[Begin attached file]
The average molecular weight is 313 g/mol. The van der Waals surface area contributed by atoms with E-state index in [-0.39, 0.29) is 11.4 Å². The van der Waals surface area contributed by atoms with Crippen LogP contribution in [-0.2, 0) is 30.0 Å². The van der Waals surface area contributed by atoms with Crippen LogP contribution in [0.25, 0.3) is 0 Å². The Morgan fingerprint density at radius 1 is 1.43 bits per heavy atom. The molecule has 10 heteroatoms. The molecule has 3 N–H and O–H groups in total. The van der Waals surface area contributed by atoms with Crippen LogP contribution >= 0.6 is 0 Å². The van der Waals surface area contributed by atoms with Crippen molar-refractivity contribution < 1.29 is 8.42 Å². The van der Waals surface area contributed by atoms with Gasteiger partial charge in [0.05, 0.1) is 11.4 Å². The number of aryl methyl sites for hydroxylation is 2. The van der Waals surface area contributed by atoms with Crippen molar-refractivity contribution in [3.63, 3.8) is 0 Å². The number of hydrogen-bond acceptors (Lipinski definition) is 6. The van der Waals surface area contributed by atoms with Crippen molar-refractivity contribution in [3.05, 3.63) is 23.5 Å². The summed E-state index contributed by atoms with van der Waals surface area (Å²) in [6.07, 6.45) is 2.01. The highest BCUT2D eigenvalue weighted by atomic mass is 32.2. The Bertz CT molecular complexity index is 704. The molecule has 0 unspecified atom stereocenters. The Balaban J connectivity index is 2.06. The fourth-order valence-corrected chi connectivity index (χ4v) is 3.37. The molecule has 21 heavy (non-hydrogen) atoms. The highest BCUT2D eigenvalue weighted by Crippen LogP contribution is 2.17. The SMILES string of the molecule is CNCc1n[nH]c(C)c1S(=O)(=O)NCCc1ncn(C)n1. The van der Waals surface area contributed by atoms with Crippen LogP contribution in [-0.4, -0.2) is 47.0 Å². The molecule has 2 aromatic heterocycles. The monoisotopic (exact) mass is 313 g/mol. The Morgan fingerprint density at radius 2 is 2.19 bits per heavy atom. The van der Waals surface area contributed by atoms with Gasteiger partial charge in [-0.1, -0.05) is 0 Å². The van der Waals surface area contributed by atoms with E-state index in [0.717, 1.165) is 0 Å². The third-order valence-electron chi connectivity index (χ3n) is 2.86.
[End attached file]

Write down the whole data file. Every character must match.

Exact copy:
The average molecular weight is 313 g/mol. The van der Waals surface area contributed by atoms with E-state index in [-0.39, 0.29) is 11.4 Å². The van der Waals surface area contributed by atoms with Crippen LogP contribution in [-0.2, 0) is 30.0 Å². The van der Waals surface area contributed by atoms with Crippen LogP contribution in [0.25, 0.3) is 0 Å². The Morgan fingerprint density at radius 1 is 1.43 bits per heavy atom. The molecule has 10 heteroatoms. The molecule has 3 N–H and O–H groups in total. The van der Waals surface area contributed by atoms with Crippen LogP contribution >= 0.6 is 0 Å². The van der Waals surface area contributed by atoms with Crippen molar-refractivity contribution < 1.29 is 8.42 Å². The van der Waals surface area contributed by atoms with Gasteiger partial charge in [0.05, 0.1) is 11.4 Å². The number of aryl methyl sites for hydroxylation is 2. The van der Waals surface area contributed by atoms with Crippen molar-refractivity contribution in [3.63, 3.8) is 0 Å². The number of hydrogen-bond acceptors (Lipinski definition) is 6. The van der Waals surface area contributed by atoms with Crippen molar-refractivity contribution in [3.05, 3.63) is 23.5 Å². The summed E-state index contributed by atoms with van der Waals surface area (Å²) in [6.07, 6.45) is 2.01. The highest BCUT2D eigenvalue weighted by atomic mass is 32.2. The Bertz CT molecular complexity index is 704. The molecule has 0 unspecified atom stereocenters. The Balaban J connectivity index is 2.06. The fourth-order valence-corrected chi connectivity index (χ4v) is 3.37. The molecule has 21 heavy (non-hydrogen) atoms. The highest BCUT2D eigenvalue weighted by Crippen LogP contribution is 2.17. The SMILES string of the molecule is CNCc1n[nH]c(C)c1S(=O)(=O)NCCc1ncn(C)n1. The van der Waals surface area contributed by atoms with Crippen LogP contribution in [-0.4, -0.2) is 47.0 Å². The molecule has 2 aromatic heterocycles. The monoisotopic (exact) mass is 313 g/mol. The Morgan fingerprint density at radius 2 is 2.19 bits per heavy atom. The van der Waals surface area contributed by atoms with Gasteiger partial charge in [-0.1, -0.05) is 0 Å². The van der Waals surface area contributed by atoms with E-state index in [0.717, 1.165) is 0 Å². The third-order valence-electron chi connectivity index (χ3n) is 2.86.